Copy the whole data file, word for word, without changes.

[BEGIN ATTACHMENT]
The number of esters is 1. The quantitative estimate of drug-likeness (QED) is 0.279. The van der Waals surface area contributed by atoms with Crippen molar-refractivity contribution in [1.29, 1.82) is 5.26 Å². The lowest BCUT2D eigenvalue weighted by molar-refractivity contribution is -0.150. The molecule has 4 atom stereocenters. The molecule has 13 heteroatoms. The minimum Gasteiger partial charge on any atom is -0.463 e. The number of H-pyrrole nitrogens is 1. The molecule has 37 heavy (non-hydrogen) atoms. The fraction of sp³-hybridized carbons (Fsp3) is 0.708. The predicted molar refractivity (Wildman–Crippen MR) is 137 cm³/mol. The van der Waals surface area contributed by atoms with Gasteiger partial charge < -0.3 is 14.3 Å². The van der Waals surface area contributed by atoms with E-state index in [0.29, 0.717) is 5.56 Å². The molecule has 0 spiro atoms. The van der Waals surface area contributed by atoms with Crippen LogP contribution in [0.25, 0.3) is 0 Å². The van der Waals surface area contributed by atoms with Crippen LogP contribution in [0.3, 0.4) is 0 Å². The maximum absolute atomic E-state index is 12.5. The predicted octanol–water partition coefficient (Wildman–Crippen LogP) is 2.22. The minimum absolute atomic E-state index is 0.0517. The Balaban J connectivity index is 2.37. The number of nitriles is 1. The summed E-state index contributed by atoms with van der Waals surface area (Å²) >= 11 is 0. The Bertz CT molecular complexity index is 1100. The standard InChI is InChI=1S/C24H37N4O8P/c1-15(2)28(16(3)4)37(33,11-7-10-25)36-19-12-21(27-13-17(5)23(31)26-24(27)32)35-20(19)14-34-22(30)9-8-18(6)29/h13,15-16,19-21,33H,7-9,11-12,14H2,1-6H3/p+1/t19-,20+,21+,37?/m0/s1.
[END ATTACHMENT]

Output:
The number of esters is 1. The quantitative estimate of drug-likeness (QED) is 0.279. The van der Waals surface area contributed by atoms with Crippen molar-refractivity contribution in [1.29, 1.82) is 5.26 Å². The lowest BCUT2D eigenvalue weighted by molar-refractivity contribution is -0.150. The molecule has 4 atom stereocenters. The molecule has 13 heteroatoms. The minimum Gasteiger partial charge on any atom is -0.463 e. The number of H-pyrrole nitrogens is 1. The molecule has 37 heavy (non-hydrogen) atoms. The fraction of sp³-hybridized carbons (Fsp3) is 0.708. The predicted molar refractivity (Wildman–Crippen MR) is 137 cm³/mol. The van der Waals surface area contributed by atoms with Gasteiger partial charge < -0.3 is 14.3 Å². The van der Waals surface area contributed by atoms with E-state index in [0.29, 0.717) is 5.56 Å². The molecule has 0 spiro atoms. The van der Waals surface area contributed by atoms with Crippen LogP contribution in [0.25, 0.3) is 0 Å². The van der Waals surface area contributed by atoms with Crippen LogP contribution in [0.3, 0.4) is 0 Å². The maximum absolute atomic E-state index is 12.5. The predicted octanol–water partition coefficient (Wildman–Crippen LogP) is 2.22. The minimum absolute atomic E-state index is 0.0517. The Balaban J connectivity index is 2.37. The number of nitriles is 1. The summed E-state index contributed by atoms with van der Waals surface area (Å²) >= 11 is 0. The Bertz CT molecular complexity index is 1100. The standard InChI is InChI=1S/C24H37N4O8P/c1-15(2)28(16(3)4)37(33,11-7-10-25)36-19-12-21(27-13-17(5)23(31)26-24(27)32)35-20(19)14-34-22(30)9-8-18(6)29/h13,15-16,19-21,33H,7-9,11-12,14H2,1-6H3/p+1/t19-,20+,21+,37?/m0/s1.